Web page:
Conventional cold stabilization may last for several weeks or more. Dessert wines with higher alcohol and sugar levels require lower temperatures and longer holding times. Due to the energy costs involved, alternatives have been developed to accelerate the cold stabilization process.


Seeding (contact seeding) techniques are used as a means of reducing time and improving efficiency. Addition of an excess of finely powdered KHT creates a supersaturated solution. The enormous surface area of powdered KHT reduces or eliminates the energy-consuming nuclei induction phase, and allows for immediate crystal growth.

Several processing considerations are important in achieving stability using seeding, including quantity of KHT, crystal size, time, and temperature.

Because of the involvement of complexing agents in precipitation equilbria, the amount of KHT seed used must produce a supersaturated solution. Optimal levels of seed may be up to 4 g/L. However, stability may be achieved using lower concentrations. Reductions in the quantity of seed used prolongs the contact time needed for stabilization. Seed particle size should be about 40 µm. Because the reaction rate depends on available surface area, use of larger particles will slow the rate of crystal growth and extend processing time.

Seeding should be conducted in tanks where adequate mixing can be accomplished. The density of KHT is greater than juice and wine. Crystal growth is dependent on available interactive surface area. Therefore constant agitation is essental.

Bitartrate seeding can occur at any temperature. However, treatment temperature should be identical to desired stability temperature. For example, many winemakers seed white wines at 0°C (32°) and reds, when stabilized, at 4-5°C (39-41°F). If stabilization is correctly performed, wines held at or above these temperatures will be stable with respect to KHT precipitation.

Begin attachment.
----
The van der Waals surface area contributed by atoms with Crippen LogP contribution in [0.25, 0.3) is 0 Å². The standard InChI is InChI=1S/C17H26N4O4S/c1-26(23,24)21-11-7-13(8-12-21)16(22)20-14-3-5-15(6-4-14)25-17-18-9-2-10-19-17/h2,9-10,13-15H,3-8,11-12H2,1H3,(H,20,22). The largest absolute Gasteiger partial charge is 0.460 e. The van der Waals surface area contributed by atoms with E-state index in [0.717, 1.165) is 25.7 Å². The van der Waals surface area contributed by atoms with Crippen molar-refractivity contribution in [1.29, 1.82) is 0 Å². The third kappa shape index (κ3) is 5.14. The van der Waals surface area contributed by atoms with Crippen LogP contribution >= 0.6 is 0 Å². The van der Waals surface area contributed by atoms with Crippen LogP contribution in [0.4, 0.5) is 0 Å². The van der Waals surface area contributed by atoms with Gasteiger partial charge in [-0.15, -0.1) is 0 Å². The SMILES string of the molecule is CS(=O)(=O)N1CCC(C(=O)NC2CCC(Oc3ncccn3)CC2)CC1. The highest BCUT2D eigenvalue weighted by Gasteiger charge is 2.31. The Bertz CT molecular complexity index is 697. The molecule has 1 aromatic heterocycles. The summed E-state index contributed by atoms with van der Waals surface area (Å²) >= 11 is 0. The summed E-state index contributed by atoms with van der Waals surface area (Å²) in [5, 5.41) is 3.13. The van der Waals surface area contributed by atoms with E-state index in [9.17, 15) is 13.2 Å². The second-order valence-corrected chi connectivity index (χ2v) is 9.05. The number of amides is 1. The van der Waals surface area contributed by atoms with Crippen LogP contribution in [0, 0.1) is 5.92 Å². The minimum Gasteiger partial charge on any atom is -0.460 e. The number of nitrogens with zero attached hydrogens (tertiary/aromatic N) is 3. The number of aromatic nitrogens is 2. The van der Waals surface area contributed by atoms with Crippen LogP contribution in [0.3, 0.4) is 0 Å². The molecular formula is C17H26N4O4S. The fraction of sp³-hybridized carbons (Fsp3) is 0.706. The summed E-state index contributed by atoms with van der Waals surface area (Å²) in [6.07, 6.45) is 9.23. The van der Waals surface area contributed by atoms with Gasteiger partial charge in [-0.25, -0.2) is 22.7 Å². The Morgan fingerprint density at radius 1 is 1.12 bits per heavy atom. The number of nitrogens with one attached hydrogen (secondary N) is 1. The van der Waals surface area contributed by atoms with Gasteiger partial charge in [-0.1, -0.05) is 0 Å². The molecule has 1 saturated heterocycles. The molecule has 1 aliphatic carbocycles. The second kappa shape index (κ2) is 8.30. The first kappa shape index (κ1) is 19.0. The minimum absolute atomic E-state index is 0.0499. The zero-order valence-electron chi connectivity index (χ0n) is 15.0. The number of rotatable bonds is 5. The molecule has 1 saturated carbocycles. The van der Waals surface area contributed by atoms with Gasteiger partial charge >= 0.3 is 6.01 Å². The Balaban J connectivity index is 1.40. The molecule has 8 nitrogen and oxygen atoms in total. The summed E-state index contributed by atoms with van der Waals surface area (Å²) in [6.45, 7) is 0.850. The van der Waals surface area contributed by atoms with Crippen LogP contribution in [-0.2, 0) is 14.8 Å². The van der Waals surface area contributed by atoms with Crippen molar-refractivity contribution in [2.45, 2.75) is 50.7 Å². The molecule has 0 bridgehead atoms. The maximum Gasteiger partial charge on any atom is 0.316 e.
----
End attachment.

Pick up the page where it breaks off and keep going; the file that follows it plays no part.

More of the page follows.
During the first hour of contact seeding, there is a rapid reduction in tartaric acid and potassium. This reduction slows after the first hour and then levles off at the end of 3 hours in most wines. Using 40 µm KHT seed allows stabilization to occur in only 90 minutes. Reduction in the quantity of seed used prolongs the stabilization period.

Table. Influence of potassium bitartrate seed (40µM) level on wine components at 0°C.

Seed addition level (g/L)
Tartaric acid (g/L)
K+ (mg/L)
CP (x 10-5)





















Source: Blouin et al. 1982.

Filtration of the wine after contact seeding is essential to prevent resolubilization of KHT crystals. This step must be performed at the same temperature as the stabilization procedure.

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Dr. Bruce Zoecklein
Associate Professor and Enology Specialist
Head, Enology-Grape Chemistry Group
Department of Food Science and Technology
Virginia Tech, Blacksburg VA 24061
Enology-Grape Chemistry Group Web address: www.fst.vt.edu/zoecklein/index.html
Phone: (540) 231-5325
Fax: (540) 231-9293
E-mail: bzoeckle@vt.edu